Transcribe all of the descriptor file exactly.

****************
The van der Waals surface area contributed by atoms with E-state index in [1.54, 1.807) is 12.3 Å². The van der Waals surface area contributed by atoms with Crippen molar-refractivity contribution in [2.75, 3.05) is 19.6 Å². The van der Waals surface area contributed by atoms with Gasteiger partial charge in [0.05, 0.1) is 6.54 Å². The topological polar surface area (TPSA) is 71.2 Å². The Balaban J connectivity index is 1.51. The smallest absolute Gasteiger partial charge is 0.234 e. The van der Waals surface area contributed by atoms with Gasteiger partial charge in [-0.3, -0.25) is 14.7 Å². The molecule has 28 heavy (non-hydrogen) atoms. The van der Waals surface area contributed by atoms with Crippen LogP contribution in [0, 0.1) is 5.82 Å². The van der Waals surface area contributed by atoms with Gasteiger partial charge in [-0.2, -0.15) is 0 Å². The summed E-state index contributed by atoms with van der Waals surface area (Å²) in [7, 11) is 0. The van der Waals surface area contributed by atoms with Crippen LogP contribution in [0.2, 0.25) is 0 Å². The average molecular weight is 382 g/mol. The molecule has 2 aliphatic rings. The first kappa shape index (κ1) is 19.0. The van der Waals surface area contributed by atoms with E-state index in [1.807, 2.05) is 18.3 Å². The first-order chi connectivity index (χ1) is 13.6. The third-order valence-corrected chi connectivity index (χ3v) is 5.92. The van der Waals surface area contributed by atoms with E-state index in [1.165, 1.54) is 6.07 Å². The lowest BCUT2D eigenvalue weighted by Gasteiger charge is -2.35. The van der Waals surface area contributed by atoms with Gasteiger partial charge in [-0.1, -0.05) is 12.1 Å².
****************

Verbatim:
The van der Waals surface area contributed by atoms with E-state index in [1.54, 1.807) is 12.3 Å². The van der Waals surface area contributed by atoms with Crippen molar-refractivity contribution in [2.75, 3.05) is 19.6 Å². The van der Waals surface area contributed by atoms with Gasteiger partial charge in [0.05, 0.1) is 6.54 Å². The topological polar surface area (TPSA) is 71.2 Å². The Balaban J connectivity index is 1.51. The smallest absolute Gasteiger partial charge is 0.234 e. The van der Waals surface area contributed by atoms with Gasteiger partial charge in [-0.3, -0.25) is 14.7 Å². The molecule has 28 heavy (non-hydrogen) atoms. The van der Waals surface area contributed by atoms with Crippen LogP contribution in [0, 0.1) is 5.82 Å². The van der Waals surface area contributed by atoms with Gasteiger partial charge in [-0.2, -0.15) is 0 Å². The summed E-state index contributed by atoms with van der Waals surface area (Å²) in [7, 11) is 0. The van der Waals surface area contributed by atoms with Crippen LogP contribution in [0.2, 0.25) is 0 Å². The average molecular weight is 382 g/mol. The molecule has 2 aliphatic rings. The first kappa shape index (κ1) is 19.0. The van der Waals surface area contributed by atoms with E-state index in [1.807, 2.05) is 18.3 Å². The first-order chi connectivity index (χ1) is 13.6. The third-order valence-corrected chi connectivity index (χ3v) is 5.92. The van der Waals surface area contributed by atoms with E-state index in [1.165, 1.54) is 6.07 Å². The lowest BCUT2D eigenvalue weighted by Gasteiger charge is -2.35. The van der Waals surface area contributed by atoms with Gasteiger partial charge in [-0.1, -0.05) is 12.1 Å².